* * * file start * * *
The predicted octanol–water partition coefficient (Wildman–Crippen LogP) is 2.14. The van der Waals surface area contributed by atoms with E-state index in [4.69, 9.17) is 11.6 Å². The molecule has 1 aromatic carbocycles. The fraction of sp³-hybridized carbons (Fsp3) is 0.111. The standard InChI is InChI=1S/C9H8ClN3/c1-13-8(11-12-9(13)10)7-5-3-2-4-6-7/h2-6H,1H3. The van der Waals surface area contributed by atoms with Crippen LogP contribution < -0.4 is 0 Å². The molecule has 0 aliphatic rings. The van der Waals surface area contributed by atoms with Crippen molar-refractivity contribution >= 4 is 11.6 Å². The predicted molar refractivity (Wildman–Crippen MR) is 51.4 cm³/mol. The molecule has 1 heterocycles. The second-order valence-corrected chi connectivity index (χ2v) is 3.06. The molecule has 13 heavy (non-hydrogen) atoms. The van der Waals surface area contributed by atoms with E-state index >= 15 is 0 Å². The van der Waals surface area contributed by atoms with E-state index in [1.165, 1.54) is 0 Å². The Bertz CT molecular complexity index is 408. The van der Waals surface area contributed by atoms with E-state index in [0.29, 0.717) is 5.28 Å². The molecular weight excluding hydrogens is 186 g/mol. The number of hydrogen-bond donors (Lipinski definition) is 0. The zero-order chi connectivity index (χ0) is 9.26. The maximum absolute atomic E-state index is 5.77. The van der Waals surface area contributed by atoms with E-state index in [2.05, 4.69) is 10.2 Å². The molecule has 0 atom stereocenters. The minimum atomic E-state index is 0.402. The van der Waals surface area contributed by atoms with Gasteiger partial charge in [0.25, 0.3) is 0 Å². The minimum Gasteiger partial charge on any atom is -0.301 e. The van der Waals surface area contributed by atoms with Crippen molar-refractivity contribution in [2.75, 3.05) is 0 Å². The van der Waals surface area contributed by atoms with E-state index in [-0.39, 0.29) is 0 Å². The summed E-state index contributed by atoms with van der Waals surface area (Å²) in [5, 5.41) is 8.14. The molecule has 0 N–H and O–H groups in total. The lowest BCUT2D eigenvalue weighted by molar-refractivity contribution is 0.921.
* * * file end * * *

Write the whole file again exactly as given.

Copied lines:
The predicted octanol–water partition coefficient (Wildman–Crippen LogP) is 2.14. The van der Waals surface area contributed by atoms with E-state index in [4.69, 9.17) is 11.6 Å². The molecule has 1 aromatic carbocycles. The fraction of sp³-hybridized carbons (Fsp3) is 0.111. The standard InChI is InChI=1S/C9H8ClN3/c1-13-8(11-12-9(13)10)7-5-3-2-4-6-7/h2-6H,1H3. The van der Waals surface area contributed by atoms with Crippen LogP contribution < -0.4 is 0 Å². The molecule has 0 aliphatic rings. The van der Waals surface area contributed by atoms with Crippen molar-refractivity contribution >= 4 is 11.6 Å². The predicted molar refractivity (Wildman–Crippen MR) is 51.4 cm³/mol. The molecule has 1 heterocycles. The second-order valence-corrected chi connectivity index (χ2v) is 3.06. The molecule has 13 heavy (non-hydrogen) atoms. The van der Waals surface area contributed by atoms with E-state index >= 15 is 0 Å². The van der Waals surface area contributed by atoms with E-state index in [1.165, 1.54) is 0 Å². The Bertz CT molecular complexity index is 408. The van der Waals surface area contributed by atoms with E-state index in [0.29, 0.717) is 5.28 Å². The molecular weight excluding hydrogens is 186 g/mol. The number of hydrogen-bond donors (Lipinski definition) is 0. The zero-order chi connectivity index (χ0) is 9.26. The maximum absolute atomic E-state index is 5.77. The van der Waals surface area contributed by atoms with E-state index in [2.05, 4.69) is 10.2 Å². The molecule has 0 atom stereocenters. The minimum atomic E-state index is 0.402. The van der Waals surface area contributed by atoms with Gasteiger partial charge in [0.25, 0.3) is 0 Å². The minimum Gasteiger partial charge on any atom is -0.301 e. The van der Waals surface area contributed by atoms with Crippen molar-refractivity contribution in [2.75, 3.05) is 0 Å². The van der Waals surface area contributed by atoms with E-state index in [-0.39, 0.29) is 0 Å². The summed E-state index contributed by atoms with van der Waals surface area (Å²) in [5, 5.41) is 8.14. The molecule has 0 N–H and O–H groups in total. The lowest BCUT2D eigenvalue weighted by molar-refractivity contribution is 0.921.